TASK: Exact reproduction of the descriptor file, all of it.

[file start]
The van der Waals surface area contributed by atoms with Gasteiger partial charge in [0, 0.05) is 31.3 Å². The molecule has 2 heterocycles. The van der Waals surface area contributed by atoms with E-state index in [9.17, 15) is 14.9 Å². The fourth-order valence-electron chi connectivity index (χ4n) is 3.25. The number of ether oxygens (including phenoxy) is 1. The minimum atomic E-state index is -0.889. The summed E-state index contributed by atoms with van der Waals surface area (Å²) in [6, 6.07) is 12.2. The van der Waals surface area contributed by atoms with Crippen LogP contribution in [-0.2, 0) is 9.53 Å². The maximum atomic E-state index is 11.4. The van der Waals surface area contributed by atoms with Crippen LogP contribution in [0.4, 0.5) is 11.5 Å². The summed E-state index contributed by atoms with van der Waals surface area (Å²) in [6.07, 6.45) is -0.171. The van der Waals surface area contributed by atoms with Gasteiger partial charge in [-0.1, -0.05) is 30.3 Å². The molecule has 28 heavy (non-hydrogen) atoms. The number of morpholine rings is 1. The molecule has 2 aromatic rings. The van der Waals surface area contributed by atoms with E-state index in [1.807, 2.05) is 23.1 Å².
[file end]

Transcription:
The van der Waals surface area contributed by atoms with Gasteiger partial charge in [0, 0.05) is 31.3 Å². The molecule has 2 heterocycles. The van der Waals surface area contributed by atoms with E-state index in [9.17, 15) is 14.9 Å². The fourth-order valence-electron chi connectivity index (χ4n) is 3.25. The number of ether oxygens (including phenoxy) is 1. The minimum atomic E-state index is -0.889. The summed E-state index contributed by atoms with van der Waals surface area (Å²) in [6, 6.07) is 12.2. The van der Waals surface area contributed by atoms with Crippen LogP contribution in [-0.2, 0) is 9.53 Å². The maximum atomic E-state index is 11.4. The van der Waals surface area contributed by atoms with Crippen LogP contribution in [0.4, 0.5) is 11.5 Å². The summed E-state index contributed by atoms with van der Waals surface area (Å²) in [6.07, 6.45) is -0.171. The van der Waals surface area contributed by atoms with Gasteiger partial charge in [-0.1, -0.05) is 30.3 Å². The molecule has 28 heavy (non-hydrogen) atoms. The number of morpholine rings is 1. The molecule has 2 aromatic rings. The van der Waals surface area contributed by atoms with E-state index in [1.807, 2.05) is 23.1 Å².